Saying that character is lame is homophobic.
Saying that priest is wrong is yadayada ...
I love the title 'professionally offended' -- probably because I know so many of them ;)

Very interesting post!
The protag of the novel I'm working on right now is the mentor. In addition to trying to keep the world from falling apart in a million directions, she has taken a 17-year-old swordswoman with hair the color of fire, who rides a spirited ebony mare, under her wing and is trying to keep the kid from getting herself killed while she's out there being such a big damn clueless target.

I don't want to call for a moratorium on young protags -- I love mine, and coming of age tales can be wonderful, of course -- but some variety in the protag's age can help keep people from falling into categories, too.

Also, I started a story awhile ago that starts, "I was tired of being their magical Negro." I fear it's that most dreadful of all things, a novella. But I think it'll be fun when I get to it, and it came about when I realized that Sammy Davis Jr. had more talent in a single frame of the original Ocean's Eleven than the entire cast -- black, white, little-bitty-Chinese-dude, whatever -- of the new one. So hell with it, Josh from O11 with the serial numbers filed off is my protag, driving the garbage truck to save Western Civilization's ungrateful ass.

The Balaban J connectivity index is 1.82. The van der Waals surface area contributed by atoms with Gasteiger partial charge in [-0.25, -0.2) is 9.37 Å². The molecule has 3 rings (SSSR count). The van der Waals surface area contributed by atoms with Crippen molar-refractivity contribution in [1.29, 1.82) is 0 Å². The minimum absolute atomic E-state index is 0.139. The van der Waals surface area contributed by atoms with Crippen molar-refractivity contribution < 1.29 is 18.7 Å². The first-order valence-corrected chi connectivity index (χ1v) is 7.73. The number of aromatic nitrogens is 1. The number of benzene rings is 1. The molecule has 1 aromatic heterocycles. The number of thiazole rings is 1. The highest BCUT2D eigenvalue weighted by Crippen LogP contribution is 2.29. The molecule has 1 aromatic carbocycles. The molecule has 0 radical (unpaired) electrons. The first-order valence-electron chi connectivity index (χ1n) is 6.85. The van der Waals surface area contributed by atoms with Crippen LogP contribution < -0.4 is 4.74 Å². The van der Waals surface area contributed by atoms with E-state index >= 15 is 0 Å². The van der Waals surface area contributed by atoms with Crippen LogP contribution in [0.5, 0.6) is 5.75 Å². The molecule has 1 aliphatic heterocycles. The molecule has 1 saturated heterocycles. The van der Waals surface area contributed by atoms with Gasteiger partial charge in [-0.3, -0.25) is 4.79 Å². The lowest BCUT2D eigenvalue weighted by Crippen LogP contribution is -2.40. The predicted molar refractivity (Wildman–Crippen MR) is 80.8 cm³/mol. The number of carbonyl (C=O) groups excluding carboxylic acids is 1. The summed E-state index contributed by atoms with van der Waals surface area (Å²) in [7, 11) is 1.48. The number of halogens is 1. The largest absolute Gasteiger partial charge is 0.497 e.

driving the garbage truck to save Western Civilization's ungrateful ass.

I need an icon.

Hell, that needs to become a catchphrase for "our" brand of SFF.
If you were a Wesley Snipes movie, you might colorswap your participants.

Heh. Funny you should cite that name: a friend of mine was fired from a major role in a major Wesley Snipes movie, by Mr. Snipes himself, a week before principal photography began, because he was white and Mr. Snipes thought there were an insufficient number of black people in his movie. (My friend still got paid in full and spent the next three months vacationing in Tuscany on that money, so it wasn't all bad, but the exposure from that role would have been v. good for his career.)

At one point I was a little worried I might catch flak for my Africa book, because I am after all a white boy writing about Africa, but now that I've actually written it I'm considerably less concerned, for just the reason you mention; when you have a sufficiently diverse crew of [black|gay|female|green-tentacled] characters, it's hard for even the professionally offended to make any one of them into a convincing target.
Yeah. It's when the only fat gay black guy in the book is the villain and everybody else is young, white, and discreetly heterosexual, with a tight ass for blue jeans, that it really starts to stand out as a pattern.

Or, you know, the "What these people need is a honkey" problem, where everybody is (other) except the Svelt White Savior.

Thass an Issue.
I know that we tend to project "ourselves" onto less-described characters, so in writing, without using stereotypical tropes it's difficult to have your character walk into that police station and see all that diversity. It would be just plain bad writing (and boring) to go around the room describing the race/ethnicity/religion of each of the bit characters.

My point being It's Hard. And a lot of authors are lazy about such things.